Taxpayers will no longer have to wait for tax refunds from the Kenya Revenue Authority (KRA).
Instead, they will simply use the excess Value Added Tax (VAT) withholding tax to the taxman to offset any other tax liability, including Pay As You Earn (PAYE), corporate tax, excise and customs duty, according to a new amendment to the Value-Added Act, 2103.
The changes, which are contained in the Statute Law (Miscellaneous Amendment) Bill, 2019, will go a long way in alleviating cash flow problems for businesses.
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The private sector has in the past complained about the slow pace in releasing the refunds, with some saying it had crippled their businesses.
It means that registered taxpayers with excess VAT withholding taxes at KRA can make an application to the commissioner-general requesting to utilise the funds against any other tax liability.
The commissioner has to first be satisfied that such excess taxes has arisen out of tax withheld by appointed tax withholding agents.
“The Bill seeks to amend the Act to provide for a taxpayer to apply any withheld tax to his credit to offset any other tax liability due from the taxpayer,” said National Assembly Leader of Majority Aden Duale who is the sponsor of the Bill.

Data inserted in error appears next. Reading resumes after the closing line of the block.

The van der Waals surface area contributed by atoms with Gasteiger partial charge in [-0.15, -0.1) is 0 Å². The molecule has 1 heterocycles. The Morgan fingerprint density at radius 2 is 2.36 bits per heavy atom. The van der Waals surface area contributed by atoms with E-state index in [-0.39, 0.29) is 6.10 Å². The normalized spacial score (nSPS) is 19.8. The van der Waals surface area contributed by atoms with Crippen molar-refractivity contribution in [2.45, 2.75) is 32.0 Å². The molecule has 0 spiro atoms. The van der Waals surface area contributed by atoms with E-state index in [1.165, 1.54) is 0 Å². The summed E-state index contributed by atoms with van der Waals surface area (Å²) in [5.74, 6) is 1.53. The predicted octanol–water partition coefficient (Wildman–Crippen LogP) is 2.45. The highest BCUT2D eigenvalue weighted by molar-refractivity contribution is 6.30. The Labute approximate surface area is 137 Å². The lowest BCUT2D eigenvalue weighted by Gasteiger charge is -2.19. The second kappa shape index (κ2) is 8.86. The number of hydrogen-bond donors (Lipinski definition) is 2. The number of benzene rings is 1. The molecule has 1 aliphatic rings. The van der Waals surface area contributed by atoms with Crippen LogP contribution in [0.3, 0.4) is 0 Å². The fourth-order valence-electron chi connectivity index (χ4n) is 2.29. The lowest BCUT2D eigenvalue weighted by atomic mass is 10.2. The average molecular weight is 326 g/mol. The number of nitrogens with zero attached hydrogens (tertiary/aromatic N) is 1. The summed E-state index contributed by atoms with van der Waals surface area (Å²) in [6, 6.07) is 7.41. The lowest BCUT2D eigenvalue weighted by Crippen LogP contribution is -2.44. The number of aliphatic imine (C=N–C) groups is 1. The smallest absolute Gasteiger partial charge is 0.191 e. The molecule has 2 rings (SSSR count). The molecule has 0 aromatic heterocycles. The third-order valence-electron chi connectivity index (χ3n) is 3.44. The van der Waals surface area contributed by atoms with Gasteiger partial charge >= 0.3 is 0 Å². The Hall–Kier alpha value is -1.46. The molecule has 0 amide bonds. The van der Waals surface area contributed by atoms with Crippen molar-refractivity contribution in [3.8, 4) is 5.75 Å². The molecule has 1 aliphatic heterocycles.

Tax experts have welcomed the changes. “This is a good idea. It will help those (businesses) with cash flow issues,” said Samuel Mwaura, director of tax at Grant Thornton.
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Normally, registered taxpayers are allowed to deduct input taxes on a taxable supply to or importation made by them at the end of the tax period in which it occurred. However, while the excess VAT can be deducted in the next financial year as input VAT, withholding tax cannot.
In his Budget Statement, suspended National Treasury Cabinet Secretary Henry Rotich while acknowledging the large accumulation of VAT refunds from the six per cent VAT Withholding Tax, proposed to lower the rate to two per cent. This year, private firms received Sh14.2 billion in tax refunds in what is expected to inject much-needed liquidity to oil a cash-strapped economy.
Kenya Private Sector Alliance (Kepsa), a lobby for private business owners, said the arrears were for the financial year 2018/19 and were released in two tranches of Sh11.1 billion and Sh3.1 billion by KRA.
The latest payments, which had been locked from circulation for a long time, followed the intervention of President Uhuru Kenyatta after several petitions by the business community.
Businesses, and particularly manufacturers, have decried the large accumulation of VAT refunds arising from zero-rated supplies.
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Mr Rotich said he had since constituted a team to quickly validate the outstanding refunds with a view to clearing them by the end of this month.
Kepsa said it had several stakeholder engagements before the payments were made and welcomed the move, saying the gesture would have a positive impact on the economy.